South Carolina Politics & Government

South Carolina Politics & Government

South Carolina Politics & Government

South Carolina Politics & Government


Like several other southern states, South Carolina's political tradition has pri-marily been that of its Democratic party: between 1920 and 1950 no Republican candidate for governor, the U. S. Senate, or U. S. House of Representatives received more than 5 percent of the popular vote. In discussing the state's history, Blease Graham Jr. and William V. Moore show how internal politics have traditionally been determined by race, class, and region, with an unusually wide acceptance of aristocratic rule.

The uncompromising John C. Calhoun, one of South Carolina's most famous congressmen, warning of the dire consequences of giving way to democracy, led the state as the first to secede from the union in 1860. After the war, with a new constitution, South Carolina's government became more democratic; however, "Pitchfork" Ben Tillman, through his agrarian Reform Party, appealed to white Democrats and small farmers in an effort to eliminate all but whites from the state's politics.

The Civil Rights movement, industrial renovation, and shifts in South Carolina's economy have gradually altered the state's political culture. The racist politics of the post-Civil War era have slowly been chipped away by federal and state initiatives. Long dominated by its legislature (itself often dominated by alumni in Congress), state government has gradually accorded more power to the governor. No less significant, South Carolina has gradually relinquished its antipathy toward the federal government, recognizing the need for cooperation. Despite changes, the direction of state policy continues to be primarily in the hands of the business elite.

South Carolina Politics and Government outlines the ways that South Carolinians and their long-standing traditionalistic political culture will continue to be challenged by economic and social changes in the future. Besides providing the historical background of South Carolina's society and government, Graham and Moore review recent elections and party competition; the state's legislative, executive, and judicial branches; and policies in areas relating to local government, education, and public safety.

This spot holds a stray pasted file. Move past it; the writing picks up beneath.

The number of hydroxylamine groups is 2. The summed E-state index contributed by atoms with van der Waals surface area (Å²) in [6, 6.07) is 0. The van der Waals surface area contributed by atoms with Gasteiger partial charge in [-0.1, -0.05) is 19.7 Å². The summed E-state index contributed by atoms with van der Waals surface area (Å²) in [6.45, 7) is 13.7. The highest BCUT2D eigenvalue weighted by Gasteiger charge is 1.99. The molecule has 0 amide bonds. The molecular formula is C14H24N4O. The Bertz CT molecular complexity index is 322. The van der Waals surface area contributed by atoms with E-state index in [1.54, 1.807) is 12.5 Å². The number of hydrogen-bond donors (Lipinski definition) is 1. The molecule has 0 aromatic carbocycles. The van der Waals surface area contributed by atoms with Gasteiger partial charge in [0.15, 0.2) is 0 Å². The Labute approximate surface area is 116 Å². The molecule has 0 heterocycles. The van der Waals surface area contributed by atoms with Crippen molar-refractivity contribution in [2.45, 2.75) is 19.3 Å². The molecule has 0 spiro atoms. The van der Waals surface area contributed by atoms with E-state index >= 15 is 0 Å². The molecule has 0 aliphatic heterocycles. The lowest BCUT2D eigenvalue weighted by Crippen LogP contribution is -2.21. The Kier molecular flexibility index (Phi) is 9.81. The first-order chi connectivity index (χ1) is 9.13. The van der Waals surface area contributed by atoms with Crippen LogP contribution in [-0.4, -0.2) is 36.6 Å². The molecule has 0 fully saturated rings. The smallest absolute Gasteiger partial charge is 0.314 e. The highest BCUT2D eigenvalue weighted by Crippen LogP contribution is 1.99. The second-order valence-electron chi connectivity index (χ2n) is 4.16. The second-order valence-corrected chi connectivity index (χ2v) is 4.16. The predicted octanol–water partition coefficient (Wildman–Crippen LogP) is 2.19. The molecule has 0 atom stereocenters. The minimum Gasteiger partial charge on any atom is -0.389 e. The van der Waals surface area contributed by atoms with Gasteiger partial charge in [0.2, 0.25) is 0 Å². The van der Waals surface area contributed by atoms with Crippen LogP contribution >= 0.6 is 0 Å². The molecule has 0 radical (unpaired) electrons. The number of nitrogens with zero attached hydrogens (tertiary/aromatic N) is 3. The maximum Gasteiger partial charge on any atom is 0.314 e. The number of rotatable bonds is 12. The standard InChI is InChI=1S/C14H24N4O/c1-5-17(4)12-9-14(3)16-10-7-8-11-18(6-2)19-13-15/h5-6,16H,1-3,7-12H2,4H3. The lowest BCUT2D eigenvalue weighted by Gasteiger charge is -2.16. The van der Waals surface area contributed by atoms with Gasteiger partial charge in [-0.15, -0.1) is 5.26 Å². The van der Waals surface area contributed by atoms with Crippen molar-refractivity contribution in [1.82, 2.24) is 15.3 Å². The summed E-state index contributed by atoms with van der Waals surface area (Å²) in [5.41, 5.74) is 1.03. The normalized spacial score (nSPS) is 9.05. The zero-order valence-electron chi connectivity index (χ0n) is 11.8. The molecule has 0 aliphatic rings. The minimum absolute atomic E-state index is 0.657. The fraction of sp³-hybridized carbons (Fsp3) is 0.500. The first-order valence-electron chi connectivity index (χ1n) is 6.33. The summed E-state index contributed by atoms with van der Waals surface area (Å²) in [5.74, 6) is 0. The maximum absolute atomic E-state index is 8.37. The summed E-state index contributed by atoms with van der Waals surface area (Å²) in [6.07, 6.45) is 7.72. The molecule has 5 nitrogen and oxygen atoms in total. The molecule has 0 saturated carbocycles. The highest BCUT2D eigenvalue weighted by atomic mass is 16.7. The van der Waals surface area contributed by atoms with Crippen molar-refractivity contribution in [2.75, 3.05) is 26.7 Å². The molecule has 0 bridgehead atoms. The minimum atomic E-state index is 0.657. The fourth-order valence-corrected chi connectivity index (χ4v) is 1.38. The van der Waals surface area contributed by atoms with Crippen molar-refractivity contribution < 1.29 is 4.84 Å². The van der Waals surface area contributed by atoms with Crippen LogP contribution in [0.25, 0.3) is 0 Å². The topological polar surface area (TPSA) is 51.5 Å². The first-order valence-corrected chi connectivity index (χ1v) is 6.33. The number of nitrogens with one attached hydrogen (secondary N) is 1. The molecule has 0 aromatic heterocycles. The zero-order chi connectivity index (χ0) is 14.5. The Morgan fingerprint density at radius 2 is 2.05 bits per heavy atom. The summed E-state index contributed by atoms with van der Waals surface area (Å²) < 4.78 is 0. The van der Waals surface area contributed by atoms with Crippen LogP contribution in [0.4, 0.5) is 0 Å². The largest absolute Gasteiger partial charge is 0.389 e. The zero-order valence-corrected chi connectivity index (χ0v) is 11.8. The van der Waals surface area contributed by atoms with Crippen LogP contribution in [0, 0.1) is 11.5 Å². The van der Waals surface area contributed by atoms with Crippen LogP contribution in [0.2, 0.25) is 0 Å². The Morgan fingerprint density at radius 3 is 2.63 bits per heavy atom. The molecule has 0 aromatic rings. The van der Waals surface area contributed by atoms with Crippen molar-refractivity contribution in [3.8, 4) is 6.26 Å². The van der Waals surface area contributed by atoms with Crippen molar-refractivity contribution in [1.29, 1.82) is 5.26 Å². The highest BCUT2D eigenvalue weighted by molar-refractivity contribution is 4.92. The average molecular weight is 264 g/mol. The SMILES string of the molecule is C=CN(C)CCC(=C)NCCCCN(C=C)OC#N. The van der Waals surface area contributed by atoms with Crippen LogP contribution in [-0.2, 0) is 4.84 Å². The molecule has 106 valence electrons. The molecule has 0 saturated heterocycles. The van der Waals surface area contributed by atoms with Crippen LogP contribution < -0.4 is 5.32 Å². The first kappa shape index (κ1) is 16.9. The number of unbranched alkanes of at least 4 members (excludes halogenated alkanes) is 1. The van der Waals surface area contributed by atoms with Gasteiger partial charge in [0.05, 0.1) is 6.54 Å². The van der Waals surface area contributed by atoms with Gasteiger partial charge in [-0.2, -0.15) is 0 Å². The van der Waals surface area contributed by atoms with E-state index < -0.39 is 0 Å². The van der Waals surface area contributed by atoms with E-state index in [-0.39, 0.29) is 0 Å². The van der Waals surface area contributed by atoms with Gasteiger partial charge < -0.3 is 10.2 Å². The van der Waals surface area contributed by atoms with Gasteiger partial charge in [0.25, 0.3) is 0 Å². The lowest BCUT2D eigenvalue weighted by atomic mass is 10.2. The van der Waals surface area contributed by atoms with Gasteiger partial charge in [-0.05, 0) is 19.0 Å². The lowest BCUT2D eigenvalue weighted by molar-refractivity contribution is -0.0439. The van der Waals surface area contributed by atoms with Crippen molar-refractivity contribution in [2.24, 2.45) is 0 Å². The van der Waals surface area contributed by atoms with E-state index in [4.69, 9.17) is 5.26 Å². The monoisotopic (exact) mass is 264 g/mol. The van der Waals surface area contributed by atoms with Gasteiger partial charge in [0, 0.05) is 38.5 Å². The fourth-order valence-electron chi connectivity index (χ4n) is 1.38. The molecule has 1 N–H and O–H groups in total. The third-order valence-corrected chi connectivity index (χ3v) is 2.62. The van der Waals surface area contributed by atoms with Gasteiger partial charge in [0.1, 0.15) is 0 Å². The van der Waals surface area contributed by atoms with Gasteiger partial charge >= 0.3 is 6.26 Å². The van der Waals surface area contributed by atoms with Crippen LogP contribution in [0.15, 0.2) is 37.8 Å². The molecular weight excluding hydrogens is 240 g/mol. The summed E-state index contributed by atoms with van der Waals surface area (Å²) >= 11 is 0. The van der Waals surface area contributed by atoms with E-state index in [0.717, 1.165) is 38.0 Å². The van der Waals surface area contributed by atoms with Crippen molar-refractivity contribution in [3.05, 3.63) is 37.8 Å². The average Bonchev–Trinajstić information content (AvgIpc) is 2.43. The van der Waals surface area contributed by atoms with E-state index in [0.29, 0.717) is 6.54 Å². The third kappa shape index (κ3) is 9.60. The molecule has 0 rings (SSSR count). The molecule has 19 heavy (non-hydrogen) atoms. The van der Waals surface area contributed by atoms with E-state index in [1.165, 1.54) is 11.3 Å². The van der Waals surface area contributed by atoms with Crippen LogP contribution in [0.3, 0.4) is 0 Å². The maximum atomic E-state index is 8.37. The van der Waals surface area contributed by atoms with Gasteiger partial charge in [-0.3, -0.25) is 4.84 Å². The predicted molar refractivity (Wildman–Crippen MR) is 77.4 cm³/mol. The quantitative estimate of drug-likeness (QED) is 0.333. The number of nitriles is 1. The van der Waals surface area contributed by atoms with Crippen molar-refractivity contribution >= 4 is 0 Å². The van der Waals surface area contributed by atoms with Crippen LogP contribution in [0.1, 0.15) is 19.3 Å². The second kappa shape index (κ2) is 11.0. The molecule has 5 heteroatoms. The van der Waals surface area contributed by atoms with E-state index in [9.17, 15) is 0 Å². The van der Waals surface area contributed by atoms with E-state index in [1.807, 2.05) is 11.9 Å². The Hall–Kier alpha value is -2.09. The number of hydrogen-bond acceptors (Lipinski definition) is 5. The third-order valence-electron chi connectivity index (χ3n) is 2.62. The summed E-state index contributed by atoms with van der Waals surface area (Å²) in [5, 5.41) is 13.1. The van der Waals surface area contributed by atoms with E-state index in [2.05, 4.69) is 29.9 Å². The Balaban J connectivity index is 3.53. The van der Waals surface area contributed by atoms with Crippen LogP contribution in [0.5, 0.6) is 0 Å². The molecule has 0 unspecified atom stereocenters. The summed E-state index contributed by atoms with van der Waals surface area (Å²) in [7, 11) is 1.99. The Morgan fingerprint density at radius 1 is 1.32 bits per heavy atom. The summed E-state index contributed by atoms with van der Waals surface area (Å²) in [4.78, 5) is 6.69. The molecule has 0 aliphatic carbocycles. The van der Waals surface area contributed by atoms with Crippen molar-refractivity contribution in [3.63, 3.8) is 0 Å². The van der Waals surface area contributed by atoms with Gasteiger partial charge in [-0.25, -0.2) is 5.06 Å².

John Kincaid

The purpose of this series is to provide intelligent and interesting books on the politics and governments of the fifty American states, books that are of value not only to the student of government but also to the general citizens who want greater insight into the past and present civic life of their own states and of other states in the federal union. the role of the states in governing America is among the least known of all the 83,217 governments in the United States. the national media focus attention on the federal government in Washington, D.C., and local media focus attention on local government. Meanwhile, except when there is a scandal or a proposed tax increase, the workings of state government remain something of a mystery to many citizens—out of sight, out of mind.

In many respects, however, the states have been, and continue to be, the most important governments in the American political system. They are the main building blocks and chief organizing governments of the whole system. the states are the constituent governments of the federal union, and it is through the states that citizens gain representation in the national government. the national government is one of limited, delegated powers; all other powers are possessed by the states and their citizens. At the same time, the states are the empowering governments for the nation's 83,166 local governments—counties, municipalities, townships, school districts, and special districts. As such, states provide for one of the most essential and ancient elements of freedom and democracy, the right of local self-government.

Although for many citizens the most visible aspects of state government are state universities, some of which are the most prestigious in the world, and state highway patrol officers, with their radar guns and handy ticket books, state governments provide for nearly all domestic public services.

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